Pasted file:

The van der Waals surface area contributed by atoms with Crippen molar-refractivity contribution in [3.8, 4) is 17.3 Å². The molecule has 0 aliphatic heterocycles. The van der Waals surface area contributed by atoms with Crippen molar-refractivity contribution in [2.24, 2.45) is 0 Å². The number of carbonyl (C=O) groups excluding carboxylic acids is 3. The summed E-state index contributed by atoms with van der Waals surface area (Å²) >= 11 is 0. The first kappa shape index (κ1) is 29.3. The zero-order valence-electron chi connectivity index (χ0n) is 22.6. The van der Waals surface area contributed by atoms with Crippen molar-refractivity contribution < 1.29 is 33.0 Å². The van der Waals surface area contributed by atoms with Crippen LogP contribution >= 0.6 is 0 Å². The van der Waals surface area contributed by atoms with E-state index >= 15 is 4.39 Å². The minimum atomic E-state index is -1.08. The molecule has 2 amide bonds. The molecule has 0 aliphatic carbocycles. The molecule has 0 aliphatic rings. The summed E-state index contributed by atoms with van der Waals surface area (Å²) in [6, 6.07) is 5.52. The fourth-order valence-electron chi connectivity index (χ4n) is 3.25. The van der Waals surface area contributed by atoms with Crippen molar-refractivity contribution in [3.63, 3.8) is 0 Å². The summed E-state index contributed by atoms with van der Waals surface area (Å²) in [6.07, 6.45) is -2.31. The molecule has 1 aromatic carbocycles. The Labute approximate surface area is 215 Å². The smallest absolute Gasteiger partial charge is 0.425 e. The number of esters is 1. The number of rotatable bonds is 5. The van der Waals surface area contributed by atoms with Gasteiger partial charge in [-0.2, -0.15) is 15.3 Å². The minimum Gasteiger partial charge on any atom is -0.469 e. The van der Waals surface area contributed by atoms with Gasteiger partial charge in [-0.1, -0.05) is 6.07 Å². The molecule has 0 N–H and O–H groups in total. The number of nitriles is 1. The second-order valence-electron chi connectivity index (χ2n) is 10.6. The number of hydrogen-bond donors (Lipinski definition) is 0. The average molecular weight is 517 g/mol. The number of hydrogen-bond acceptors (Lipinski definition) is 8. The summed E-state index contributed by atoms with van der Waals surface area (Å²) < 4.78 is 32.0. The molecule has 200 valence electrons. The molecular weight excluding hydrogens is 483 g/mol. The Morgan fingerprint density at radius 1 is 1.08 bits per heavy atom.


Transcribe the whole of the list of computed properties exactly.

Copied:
The van der Waals surface area contributed by atoms with Crippen molar-refractivity contribution in [3.8, 4) is 17.3 Å². The molecule has 0 aliphatic heterocycles. The van der Waals surface area contributed by atoms with Crippen molar-refractivity contribution in [2.24, 2.45) is 0 Å². The number of carbonyl (C=O) groups excluding carboxylic acids is 3. The summed E-state index contributed by atoms with van der Waals surface area (Å²) >= 11 is 0. The first kappa shape index (κ1) is 29.3. The zero-order valence-electron chi connectivity index (χ0n) is 22.6. The van der Waals surface area contributed by atoms with Crippen molar-refractivity contribution < 1.29 is 33.0 Å². The van der Waals surface area contributed by atoms with Crippen LogP contribution >= 0.6 is 0 Å². The van der Waals surface area contributed by atoms with E-state index >= 15 is 4.39 Å². The minimum atomic E-state index is -1.08. The molecule has 2 amide bonds. The molecule has 0 aliphatic carbocycles. The molecule has 0 aliphatic rings. The summed E-state index contributed by atoms with van der Waals surface area (Å²) in [6, 6.07) is 5.52. The fourth-order valence-electron chi connectivity index (χ4n) is 3.25. The van der Waals surface area contributed by atoms with Crippen molar-refractivity contribution in [3.63, 3.8) is 0 Å². The summed E-state index contributed by atoms with van der Waals surface area (Å²) in [6.07, 6.45) is -2.31. The molecule has 1 aromatic carbocycles. The Labute approximate surface area is 215 Å². The smallest absolute Gasteiger partial charge is 0.425 e. The number of esters is 1. The number of rotatable bonds is 5. The van der Waals surface area contributed by atoms with Gasteiger partial charge in [-0.2, -0.15) is 15.3 Å². The minimum Gasteiger partial charge on any atom is -0.469 e. The van der Waals surface area contributed by atoms with Gasteiger partial charge in [-0.1, -0.05) is 6.07 Å². The molecule has 0 N–H and O–H groups in total. The number of nitriles is 1. The second-order valence-electron chi connectivity index (χ2n) is 10.6. The number of hydrogen-bond donors (Lipinski definition) is 0. The average molecular weight is 517 g/mol. The number of hydrogen-bond acceptors (Lipinski definition) is 8. The summed E-state index contributed by atoms with van der Waals surface area (Å²) < 4.78 is 32.0. The molecule has 200 valence electrons. The molecular weight excluding hydrogens is 483 g/mol. The Morgan fingerprint density at radius 1 is 1.08 bits per heavy atom.